Though it can be difficult to always look on the bright side, experts continue to find ways that being more optimistic and positive can benefit consumers’ physical and mental health.
Now, a new study conducted by researchers from the Association for Psychological Science has found that having a positive outlook can also reduce the likelihood of memory decline in older age.
While memory tends to decline with age, researchers found that having a positive outlook can reduce the severity of memory decline over time.
“Individuals with higher levels of positive affect had a less steep memory decline over the course of a decade,” said researcher Emily Hittner, PhD.
Long-term benefits of optimism
To better understand how a positive attitude can benefit consumers’ cognitive function into older age, the researchers enlisted the participation of nearly 1,000 middle-aged and older-aged adults.
At the first session, participants reported on any positive feelings they had experienced in the last month, while two follow-up sessions — which took place over the course of a decade — required the participants to complete memory assessments. This process allowed the researchers to determine what role positivity played in long-term memory function.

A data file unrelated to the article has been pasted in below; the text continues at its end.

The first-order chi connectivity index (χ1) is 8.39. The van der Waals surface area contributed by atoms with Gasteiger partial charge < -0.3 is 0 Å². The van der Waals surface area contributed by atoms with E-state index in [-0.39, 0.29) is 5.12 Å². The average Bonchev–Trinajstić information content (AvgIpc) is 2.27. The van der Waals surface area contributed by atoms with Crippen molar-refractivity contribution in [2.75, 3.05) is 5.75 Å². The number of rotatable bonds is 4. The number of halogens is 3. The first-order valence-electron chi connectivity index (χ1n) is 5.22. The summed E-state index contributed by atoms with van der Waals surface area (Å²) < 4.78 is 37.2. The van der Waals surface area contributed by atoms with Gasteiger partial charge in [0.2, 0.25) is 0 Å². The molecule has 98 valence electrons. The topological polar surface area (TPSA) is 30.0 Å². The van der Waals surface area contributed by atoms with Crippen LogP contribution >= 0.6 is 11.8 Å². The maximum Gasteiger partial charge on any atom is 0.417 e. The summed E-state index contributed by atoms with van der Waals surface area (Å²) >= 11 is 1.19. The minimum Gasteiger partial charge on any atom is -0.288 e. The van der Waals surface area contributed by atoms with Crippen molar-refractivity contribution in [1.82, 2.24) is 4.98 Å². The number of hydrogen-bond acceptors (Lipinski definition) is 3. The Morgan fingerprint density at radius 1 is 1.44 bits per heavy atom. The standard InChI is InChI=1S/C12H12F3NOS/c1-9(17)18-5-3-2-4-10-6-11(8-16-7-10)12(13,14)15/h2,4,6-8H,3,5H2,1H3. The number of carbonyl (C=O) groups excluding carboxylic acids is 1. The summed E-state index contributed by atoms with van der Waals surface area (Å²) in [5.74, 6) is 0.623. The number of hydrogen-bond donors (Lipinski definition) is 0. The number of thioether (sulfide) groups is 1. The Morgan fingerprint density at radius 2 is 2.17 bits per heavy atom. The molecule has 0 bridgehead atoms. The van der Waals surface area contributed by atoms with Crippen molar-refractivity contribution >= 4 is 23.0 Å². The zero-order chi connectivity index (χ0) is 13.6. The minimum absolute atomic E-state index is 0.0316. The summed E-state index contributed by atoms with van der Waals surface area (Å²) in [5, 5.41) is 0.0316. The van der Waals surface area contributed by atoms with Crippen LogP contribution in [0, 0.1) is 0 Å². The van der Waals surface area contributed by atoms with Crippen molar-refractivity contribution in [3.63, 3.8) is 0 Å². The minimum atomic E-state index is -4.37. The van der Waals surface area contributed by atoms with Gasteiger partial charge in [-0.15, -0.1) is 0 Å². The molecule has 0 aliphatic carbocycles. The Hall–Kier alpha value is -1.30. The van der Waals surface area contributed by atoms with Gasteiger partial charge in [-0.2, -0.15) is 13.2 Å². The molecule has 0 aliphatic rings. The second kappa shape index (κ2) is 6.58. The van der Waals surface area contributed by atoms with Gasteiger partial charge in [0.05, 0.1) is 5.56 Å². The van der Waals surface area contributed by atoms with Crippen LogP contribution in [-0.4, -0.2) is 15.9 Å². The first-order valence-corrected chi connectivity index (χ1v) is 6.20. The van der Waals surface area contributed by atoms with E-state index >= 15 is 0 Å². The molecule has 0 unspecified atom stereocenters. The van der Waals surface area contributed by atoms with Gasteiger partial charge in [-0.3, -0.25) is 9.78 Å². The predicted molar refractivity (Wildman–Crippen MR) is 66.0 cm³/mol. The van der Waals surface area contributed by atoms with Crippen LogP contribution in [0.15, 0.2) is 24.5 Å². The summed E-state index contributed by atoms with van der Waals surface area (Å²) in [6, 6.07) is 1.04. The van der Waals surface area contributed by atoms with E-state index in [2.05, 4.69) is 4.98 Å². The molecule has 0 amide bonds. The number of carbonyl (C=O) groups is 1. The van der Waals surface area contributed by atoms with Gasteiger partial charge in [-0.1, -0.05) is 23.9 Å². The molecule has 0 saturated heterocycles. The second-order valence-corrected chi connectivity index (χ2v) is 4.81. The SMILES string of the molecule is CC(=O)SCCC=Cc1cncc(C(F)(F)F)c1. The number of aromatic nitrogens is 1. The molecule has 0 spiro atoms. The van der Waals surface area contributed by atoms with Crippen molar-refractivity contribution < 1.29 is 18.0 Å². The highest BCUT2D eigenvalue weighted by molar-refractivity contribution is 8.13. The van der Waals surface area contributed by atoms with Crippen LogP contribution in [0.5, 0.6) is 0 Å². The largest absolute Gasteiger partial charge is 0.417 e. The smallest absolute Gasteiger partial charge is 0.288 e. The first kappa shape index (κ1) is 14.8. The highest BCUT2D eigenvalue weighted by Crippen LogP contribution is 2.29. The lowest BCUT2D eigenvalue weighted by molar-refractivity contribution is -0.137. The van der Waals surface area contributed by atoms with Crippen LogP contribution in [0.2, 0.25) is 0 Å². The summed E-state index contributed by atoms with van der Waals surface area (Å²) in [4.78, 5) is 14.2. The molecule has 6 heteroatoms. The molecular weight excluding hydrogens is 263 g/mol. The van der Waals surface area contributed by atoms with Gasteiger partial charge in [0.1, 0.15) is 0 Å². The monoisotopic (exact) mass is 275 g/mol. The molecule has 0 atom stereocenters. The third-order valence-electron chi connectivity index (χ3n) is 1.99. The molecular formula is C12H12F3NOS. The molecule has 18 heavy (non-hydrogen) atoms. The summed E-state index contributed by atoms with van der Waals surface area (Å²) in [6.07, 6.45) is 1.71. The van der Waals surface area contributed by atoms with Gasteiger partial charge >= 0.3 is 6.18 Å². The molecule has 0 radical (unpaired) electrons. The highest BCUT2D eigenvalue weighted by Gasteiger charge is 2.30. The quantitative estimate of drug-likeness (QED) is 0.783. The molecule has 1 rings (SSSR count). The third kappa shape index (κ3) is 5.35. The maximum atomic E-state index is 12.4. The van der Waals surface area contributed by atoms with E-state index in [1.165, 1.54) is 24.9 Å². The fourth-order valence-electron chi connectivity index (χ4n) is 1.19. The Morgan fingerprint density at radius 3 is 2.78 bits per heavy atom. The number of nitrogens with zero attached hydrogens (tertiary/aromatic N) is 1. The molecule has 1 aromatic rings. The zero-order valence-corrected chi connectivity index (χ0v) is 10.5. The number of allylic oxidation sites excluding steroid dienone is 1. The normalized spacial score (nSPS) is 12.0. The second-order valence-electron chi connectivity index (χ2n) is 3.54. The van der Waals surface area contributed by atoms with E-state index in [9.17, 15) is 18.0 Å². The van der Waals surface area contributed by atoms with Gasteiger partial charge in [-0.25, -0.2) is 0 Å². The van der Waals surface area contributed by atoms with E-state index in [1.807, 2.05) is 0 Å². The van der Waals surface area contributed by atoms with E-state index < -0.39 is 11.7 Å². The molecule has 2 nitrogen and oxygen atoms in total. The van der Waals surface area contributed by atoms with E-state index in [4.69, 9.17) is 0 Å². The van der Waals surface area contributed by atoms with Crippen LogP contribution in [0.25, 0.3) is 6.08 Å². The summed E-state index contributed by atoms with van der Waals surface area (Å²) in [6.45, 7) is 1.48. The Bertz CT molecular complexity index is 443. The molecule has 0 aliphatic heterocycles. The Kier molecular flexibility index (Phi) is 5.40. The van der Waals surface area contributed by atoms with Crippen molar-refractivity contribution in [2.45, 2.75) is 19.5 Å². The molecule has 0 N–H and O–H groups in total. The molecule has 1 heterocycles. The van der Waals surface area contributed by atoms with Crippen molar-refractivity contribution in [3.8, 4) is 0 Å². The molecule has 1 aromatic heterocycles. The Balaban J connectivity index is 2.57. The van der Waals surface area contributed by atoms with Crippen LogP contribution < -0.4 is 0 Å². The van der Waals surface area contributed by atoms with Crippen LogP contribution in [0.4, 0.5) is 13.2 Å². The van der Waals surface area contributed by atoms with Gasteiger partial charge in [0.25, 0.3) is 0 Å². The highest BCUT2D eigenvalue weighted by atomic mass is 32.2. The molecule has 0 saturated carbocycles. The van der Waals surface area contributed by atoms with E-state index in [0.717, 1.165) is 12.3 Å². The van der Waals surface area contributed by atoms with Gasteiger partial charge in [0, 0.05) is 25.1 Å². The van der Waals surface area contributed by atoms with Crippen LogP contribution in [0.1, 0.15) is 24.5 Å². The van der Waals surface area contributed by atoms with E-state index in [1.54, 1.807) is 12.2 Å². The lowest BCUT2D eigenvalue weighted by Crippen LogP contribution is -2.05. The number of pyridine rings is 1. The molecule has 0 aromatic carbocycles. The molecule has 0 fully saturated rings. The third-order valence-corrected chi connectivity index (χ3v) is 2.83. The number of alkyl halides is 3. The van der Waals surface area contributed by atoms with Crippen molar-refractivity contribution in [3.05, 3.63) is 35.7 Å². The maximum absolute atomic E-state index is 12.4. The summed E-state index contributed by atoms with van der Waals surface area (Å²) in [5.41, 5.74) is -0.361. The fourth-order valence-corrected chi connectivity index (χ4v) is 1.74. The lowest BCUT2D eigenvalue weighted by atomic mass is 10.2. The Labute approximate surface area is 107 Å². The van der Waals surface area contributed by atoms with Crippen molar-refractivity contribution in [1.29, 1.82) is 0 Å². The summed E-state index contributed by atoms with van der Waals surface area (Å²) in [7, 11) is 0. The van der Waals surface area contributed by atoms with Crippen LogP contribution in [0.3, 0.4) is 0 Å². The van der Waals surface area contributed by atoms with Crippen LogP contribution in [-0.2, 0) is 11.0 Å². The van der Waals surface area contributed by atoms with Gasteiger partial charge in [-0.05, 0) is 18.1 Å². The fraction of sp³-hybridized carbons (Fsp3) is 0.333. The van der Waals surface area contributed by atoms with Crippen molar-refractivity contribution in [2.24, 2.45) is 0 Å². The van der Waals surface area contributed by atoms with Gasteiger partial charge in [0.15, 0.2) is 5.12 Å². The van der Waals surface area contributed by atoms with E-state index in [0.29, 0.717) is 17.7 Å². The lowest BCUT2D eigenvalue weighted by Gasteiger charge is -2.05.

After accounting for several factors that could affect memory decline, including depression, education, and age, among several others, the researchers determined that positivity was linked with better memory outcomes over the long-term. The participants that were the most cheerful at the start of the study maintained the best memory function by the end of the study.
While the researchers plan to do more work in this area to better understand how a positive disposition can affect memory in older consumers, these findings provide a solid foundation for establishing the link between positivity and memory ability.
Keeping memory sharp
As Hause mentioned, memory decline is common and expected in older age. However, several recent studies have discovered things that could worsen memory, as well as things that could boost memory skills for older consumers, reports Consumer Affairs.
Experts have found that poor sleeping habits and popular prescription drugs could lead to memory troubles for older consumers, whereas exercise and diet can work to consumers’ advantage and help to sharpen memory into older age.